By Kanishka Singh
December 21 (Reuters) – The population of the United States grew at a slower rate in 2021 than in any other year on record, as the COVID-19 pandemic exacerbated the more moderate growth the country has seen in these recent years, said the US Census Bureau.
“The low growth rate can be attributed to a decrease in net international migration, a decline in fertility and an increase in mortality due in part to the COVID-19 pandemic,” the Census Bureau said on Tuesday https : //bit.ly/3yLpTti.
The year 2021 is the first time since 1937 that the U.S. population has grown by less than one million people, reflecting the weakest numerical growth since at least 1900, when the Census Bureau began annual population estimates.
The population of the United States has grown in the past year by 392,665, or 0.1%, according to U.S. Census Bureau Vintage 2021 population estimates released Tuesday https://bit.ly/3yVtzcg.
Slowing population growth has been a trend in the United States for several years, the result of declining fertility and net international migration, combined with an increase in mortality due to the aging of the population.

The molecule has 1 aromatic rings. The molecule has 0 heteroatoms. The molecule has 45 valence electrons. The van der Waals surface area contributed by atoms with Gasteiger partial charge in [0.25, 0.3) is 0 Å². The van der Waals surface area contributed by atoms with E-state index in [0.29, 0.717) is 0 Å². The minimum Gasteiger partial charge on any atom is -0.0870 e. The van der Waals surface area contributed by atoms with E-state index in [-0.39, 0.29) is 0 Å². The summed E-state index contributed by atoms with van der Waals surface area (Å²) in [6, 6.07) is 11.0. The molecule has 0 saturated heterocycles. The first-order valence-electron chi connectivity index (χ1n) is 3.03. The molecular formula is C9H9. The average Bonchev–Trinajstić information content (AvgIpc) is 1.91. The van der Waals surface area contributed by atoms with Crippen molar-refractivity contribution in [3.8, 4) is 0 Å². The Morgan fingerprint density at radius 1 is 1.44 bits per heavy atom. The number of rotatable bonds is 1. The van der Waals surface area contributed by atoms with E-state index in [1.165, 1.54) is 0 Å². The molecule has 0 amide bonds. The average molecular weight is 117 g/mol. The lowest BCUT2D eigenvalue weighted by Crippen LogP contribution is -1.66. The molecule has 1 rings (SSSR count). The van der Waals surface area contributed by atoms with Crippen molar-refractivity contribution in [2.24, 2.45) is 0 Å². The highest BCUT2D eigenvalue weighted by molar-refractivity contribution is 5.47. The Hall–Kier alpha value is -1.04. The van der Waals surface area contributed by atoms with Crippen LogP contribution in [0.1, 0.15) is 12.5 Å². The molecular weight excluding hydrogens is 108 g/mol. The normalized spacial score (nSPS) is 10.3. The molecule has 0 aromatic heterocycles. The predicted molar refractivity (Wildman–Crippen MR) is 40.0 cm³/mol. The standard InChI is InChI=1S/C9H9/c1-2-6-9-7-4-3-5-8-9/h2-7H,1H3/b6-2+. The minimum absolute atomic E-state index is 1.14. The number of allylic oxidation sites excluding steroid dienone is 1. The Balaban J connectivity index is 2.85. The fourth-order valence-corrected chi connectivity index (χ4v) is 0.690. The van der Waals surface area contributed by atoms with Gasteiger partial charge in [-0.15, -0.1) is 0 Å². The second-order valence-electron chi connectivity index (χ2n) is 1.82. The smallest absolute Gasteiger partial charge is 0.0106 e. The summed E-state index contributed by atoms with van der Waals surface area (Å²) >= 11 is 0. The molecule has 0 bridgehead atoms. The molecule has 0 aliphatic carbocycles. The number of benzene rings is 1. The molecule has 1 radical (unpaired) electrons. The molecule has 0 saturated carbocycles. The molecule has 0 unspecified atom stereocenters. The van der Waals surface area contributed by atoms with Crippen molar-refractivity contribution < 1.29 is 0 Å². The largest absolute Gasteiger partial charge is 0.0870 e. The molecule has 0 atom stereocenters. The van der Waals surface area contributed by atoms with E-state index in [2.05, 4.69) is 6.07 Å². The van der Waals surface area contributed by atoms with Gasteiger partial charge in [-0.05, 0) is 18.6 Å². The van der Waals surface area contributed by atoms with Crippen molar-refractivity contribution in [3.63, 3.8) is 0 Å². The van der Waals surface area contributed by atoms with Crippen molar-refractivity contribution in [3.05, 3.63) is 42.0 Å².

Between 2020 and 2021, the populations of 33 U.S. states increased. Seventeen states and the District of Columbia lost population. Eleven of those 18 areas that lost population lost 10,000 or more, according to figures released Tuesday.
“Outside of the last few years, when population growth slowed to historically low levels, the slowest growth rate of the 20th century was from 1918-1919 in the midst of the influenza pandemic and World War I,” Luke Rogers, Census Bureau Chief of Population. branch of estimates, said.
Since April 1, 2020 (census day), the country’s population has grown from 331,449,281 to 331,893,745, a gain of 0.13%, according to the figures.
The official death toll from the coronavirus outbreak in the United States https://www.reuters.com/business/healthcare-pharmaceuticals/us-covid-19-deaths-approach-800000-delta-ravaged-2021- 2021-12-12 was by far the highest in the world with more than 800,000 deaths nationwide from the disease, according to data from the United States Centers for Disease Control and Prevention. (Report by Kanishka Singh in Bengaluru, edited by Matthew Lewis)
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